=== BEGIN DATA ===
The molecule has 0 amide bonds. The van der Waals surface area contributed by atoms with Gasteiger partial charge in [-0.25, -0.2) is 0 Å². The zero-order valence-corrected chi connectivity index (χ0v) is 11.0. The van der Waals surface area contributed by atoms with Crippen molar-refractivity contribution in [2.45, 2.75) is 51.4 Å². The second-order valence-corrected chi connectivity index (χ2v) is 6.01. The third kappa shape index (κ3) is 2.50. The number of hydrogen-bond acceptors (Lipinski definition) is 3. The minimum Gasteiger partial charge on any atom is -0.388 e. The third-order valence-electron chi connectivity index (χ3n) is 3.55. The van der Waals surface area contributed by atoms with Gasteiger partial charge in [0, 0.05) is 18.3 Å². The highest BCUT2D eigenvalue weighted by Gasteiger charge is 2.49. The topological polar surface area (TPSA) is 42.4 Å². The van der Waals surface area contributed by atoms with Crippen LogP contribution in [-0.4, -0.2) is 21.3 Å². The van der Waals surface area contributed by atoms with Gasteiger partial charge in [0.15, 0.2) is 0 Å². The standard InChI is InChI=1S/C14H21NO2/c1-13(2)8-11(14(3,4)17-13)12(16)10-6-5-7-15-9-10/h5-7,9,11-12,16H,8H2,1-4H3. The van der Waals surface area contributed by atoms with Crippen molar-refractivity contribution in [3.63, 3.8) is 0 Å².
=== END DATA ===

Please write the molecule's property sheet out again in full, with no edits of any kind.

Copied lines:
The molecule has 0 amide bonds. The van der Waals surface area contributed by atoms with Gasteiger partial charge in [-0.25, -0.2) is 0 Å². The zero-order valence-corrected chi connectivity index (χ0v) is 11.0. The van der Waals surface area contributed by atoms with Crippen molar-refractivity contribution in [2.45, 2.75) is 51.4 Å². The second-order valence-corrected chi connectivity index (χ2v) is 6.01. The third kappa shape index (κ3) is 2.50. The number of hydrogen-bond acceptors (Lipinski definition) is 3. The minimum Gasteiger partial charge on any atom is -0.388 e. The third-order valence-electron chi connectivity index (χ3n) is 3.55. The van der Waals surface area contributed by atoms with Gasteiger partial charge in [0, 0.05) is 18.3 Å². The highest BCUT2D eigenvalue weighted by Gasteiger charge is 2.49. The topological polar surface area (TPSA) is 42.4 Å². The van der Waals surface area contributed by atoms with Crippen LogP contribution in [-0.4, -0.2) is 21.3 Å². The van der Waals surface area contributed by atoms with Gasteiger partial charge in [0.15, 0.2) is 0 Å². The standard InChI is InChI=1S/C14H21NO2/c1-13(2)8-11(14(3,4)17-13)12(16)10-6-5-7-15-9-10/h5-7,9,11-12,16H,8H2,1-4H3. The van der Waals surface area contributed by atoms with Crippen molar-refractivity contribution in [3.63, 3.8) is 0 Å².